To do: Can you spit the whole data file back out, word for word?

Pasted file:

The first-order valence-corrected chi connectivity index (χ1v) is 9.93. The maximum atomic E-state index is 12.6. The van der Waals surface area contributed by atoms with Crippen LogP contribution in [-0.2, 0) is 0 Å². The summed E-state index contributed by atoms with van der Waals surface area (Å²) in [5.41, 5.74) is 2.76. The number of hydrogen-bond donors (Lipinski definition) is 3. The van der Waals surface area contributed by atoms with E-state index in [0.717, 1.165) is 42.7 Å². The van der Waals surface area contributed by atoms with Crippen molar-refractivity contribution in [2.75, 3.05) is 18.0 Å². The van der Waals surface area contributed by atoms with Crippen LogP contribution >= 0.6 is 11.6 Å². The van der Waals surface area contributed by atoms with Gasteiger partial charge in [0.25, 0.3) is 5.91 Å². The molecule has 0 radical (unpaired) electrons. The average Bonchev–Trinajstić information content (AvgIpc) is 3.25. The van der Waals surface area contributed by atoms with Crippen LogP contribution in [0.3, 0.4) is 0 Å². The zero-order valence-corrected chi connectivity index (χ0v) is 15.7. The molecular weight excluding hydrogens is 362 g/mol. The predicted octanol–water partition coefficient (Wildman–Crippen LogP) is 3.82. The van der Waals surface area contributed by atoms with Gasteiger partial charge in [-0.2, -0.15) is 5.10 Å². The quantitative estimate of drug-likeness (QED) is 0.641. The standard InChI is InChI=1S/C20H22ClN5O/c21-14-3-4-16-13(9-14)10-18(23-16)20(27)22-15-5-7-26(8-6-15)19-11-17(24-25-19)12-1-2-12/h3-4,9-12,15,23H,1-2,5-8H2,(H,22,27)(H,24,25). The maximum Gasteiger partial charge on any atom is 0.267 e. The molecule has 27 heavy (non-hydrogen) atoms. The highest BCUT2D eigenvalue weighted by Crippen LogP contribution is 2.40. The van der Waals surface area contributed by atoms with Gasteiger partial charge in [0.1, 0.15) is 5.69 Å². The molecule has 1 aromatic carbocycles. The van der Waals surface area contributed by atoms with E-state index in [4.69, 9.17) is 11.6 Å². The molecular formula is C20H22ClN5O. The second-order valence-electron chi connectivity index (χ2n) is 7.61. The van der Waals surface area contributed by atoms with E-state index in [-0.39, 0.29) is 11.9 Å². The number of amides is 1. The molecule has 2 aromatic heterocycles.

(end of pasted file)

The first-order valence-corrected chi connectivity index (χ1v) is 9.93. The maximum atomic E-state index is 12.6. The van der Waals surface area contributed by atoms with Crippen LogP contribution in [-0.2, 0) is 0 Å². The summed E-state index contributed by atoms with van der Waals surface area (Å²) in [5.41, 5.74) is 2.76. The number of hydrogen-bond donors (Lipinski definition) is 3. The van der Waals surface area contributed by atoms with E-state index in [0.717, 1.165) is 42.7 Å². The van der Waals surface area contributed by atoms with Crippen molar-refractivity contribution in [2.75, 3.05) is 18.0 Å². The van der Waals surface area contributed by atoms with Crippen LogP contribution >= 0.6 is 11.6 Å². The van der Waals surface area contributed by atoms with Gasteiger partial charge in [0.25, 0.3) is 5.91 Å². The molecule has 0 radical (unpaired) electrons. The average Bonchev–Trinajstić information content (AvgIpc) is 3.25. The van der Waals surface area contributed by atoms with Crippen LogP contribution in [0.3, 0.4) is 0 Å². The zero-order valence-corrected chi connectivity index (χ0v) is 15.7. The molecular weight excluding hydrogens is 362 g/mol. The predicted octanol–water partition coefficient (Wildman–Crippen LogP) is 3.82. The van der Waals surface area contributed by atoms with Gasteiger partial charge in [-0.2, -0.15) is 5.10 Å². The quantitative estimate of drug-likeness (QED) is 0.641. The standard InChI is InChI=1S/C20H22ClN5O/c21-14-3-4-16-13(9-14)10-18(23-16)20(27)22-15-5-7-26(8-6-15)19-11-17(24-25-19)12-1-2-12/h3-4,9-12,15,23H,1-2,5-8H2,(H,22,27)(H,24,25). The maximum Gasteiger partial charge on any atom is 0.267 e. The molecule has 27 heavy (non-hydrogen) atoms. The highest BCUT2D eigenvalue weighted by Crippen LogP contribution is 2.40. The van der Waals surface area contributed by atoms with Gasteiger partial charge in [0.1, 0.15) is 5.69 Å². The molecule has 1 aromatic carbocycles. The van der Waals surface area contributed by atoms with E-state index in [4.69, 9.17) is 11.6 Å². The molecular formula is C20H22ClN5O. The second-order valence-electron chi connectivity index (χ2n) is 7.61. The van der Waals surface area contributed by atoms with E-state index in [-0.39, 0.29) is 11.9 Å². The number of amides is 1. The molecule has 2 aromatic heterocycles.